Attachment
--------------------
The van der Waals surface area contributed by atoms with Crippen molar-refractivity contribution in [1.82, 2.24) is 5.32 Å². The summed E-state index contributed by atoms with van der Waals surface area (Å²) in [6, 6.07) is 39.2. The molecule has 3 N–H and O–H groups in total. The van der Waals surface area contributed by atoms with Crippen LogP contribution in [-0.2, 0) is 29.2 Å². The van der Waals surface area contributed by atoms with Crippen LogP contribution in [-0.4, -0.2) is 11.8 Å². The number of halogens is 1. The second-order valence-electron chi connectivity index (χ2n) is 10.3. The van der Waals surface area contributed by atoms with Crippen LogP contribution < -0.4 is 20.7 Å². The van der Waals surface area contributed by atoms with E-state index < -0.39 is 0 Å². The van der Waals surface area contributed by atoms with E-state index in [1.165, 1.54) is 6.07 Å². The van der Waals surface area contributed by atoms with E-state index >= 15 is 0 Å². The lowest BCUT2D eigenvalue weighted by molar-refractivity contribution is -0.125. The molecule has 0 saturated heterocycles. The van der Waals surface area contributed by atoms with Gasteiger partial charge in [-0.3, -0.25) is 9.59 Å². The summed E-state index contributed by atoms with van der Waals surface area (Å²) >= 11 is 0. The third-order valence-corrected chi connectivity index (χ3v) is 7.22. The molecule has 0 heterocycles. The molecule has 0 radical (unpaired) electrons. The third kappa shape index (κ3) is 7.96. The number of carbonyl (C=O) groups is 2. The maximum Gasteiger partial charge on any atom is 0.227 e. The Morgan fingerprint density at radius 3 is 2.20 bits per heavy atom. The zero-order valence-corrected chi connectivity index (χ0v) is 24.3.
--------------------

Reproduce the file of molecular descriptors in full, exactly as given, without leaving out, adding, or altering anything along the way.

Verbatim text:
The van der Waals surface area contributed by atoms with Crippen molar-refractivity contribution in [1.82, 2.24) is 5.32 Å². The summed E-state index contributed by atoms with van der Waals surface area (Å²) in [6, 6.07) is 39.2. The molecule has 3 N–H and O–H groups in total. The van der Waals surface area contributed by atoms with Crippen LogP contribution in [-0.2, 0) is 29.2 Å². The van der Waals surface area contributed by atoms with Crippen LogP contribution in [-0.4, -0.2) is 11.8 Å². The number of halogens is 1. The second-order valence-electron chi connectivity index (χ2n) is 10.3. The van der Waals surface area contributed by atoms with Crippen LogP contribution < -0.4 is 20.7 Å². The van der Waals surface area contributed by atoms with E-state index < -0.39 is 0 Å². The van der Waals surface area contributed by atoms with E-state index in [1.165, 1.54) is 6.07 Å². The van der Waals surface area contributed by atoms with E-state index >= 15 is 0 Å². The lowest BCUT2D eigenvalue weighted by molar-refractivity contribution is -0.125. The molecule has 0 saturated heterocycles. The van der Waals surface area contributed by atoms with Gasteiger partial charge in [-0.3, -0.25) is 9.59 Å². The summed E-state index contributed by atoms with van der Waals surface area (Å²) >= 11 is 0. The third-order valence-corrected chi connectivity index (χ3v) is 7.22. The molecule has 0 heterocycles. The molecule has 0 radical (unpaired) electrons. The third kappa shape index (κ3) is 7.96. The number of carbonyl (C=O) groups is 2. The maximum Gasteiger partial charge on any atom is 0.227 e. The Morgan fingerprint density at radius 3 is 2.20 bits per heavy atom. The zero-order valence-corrected chi connectivity index (χ0v) is 24.3.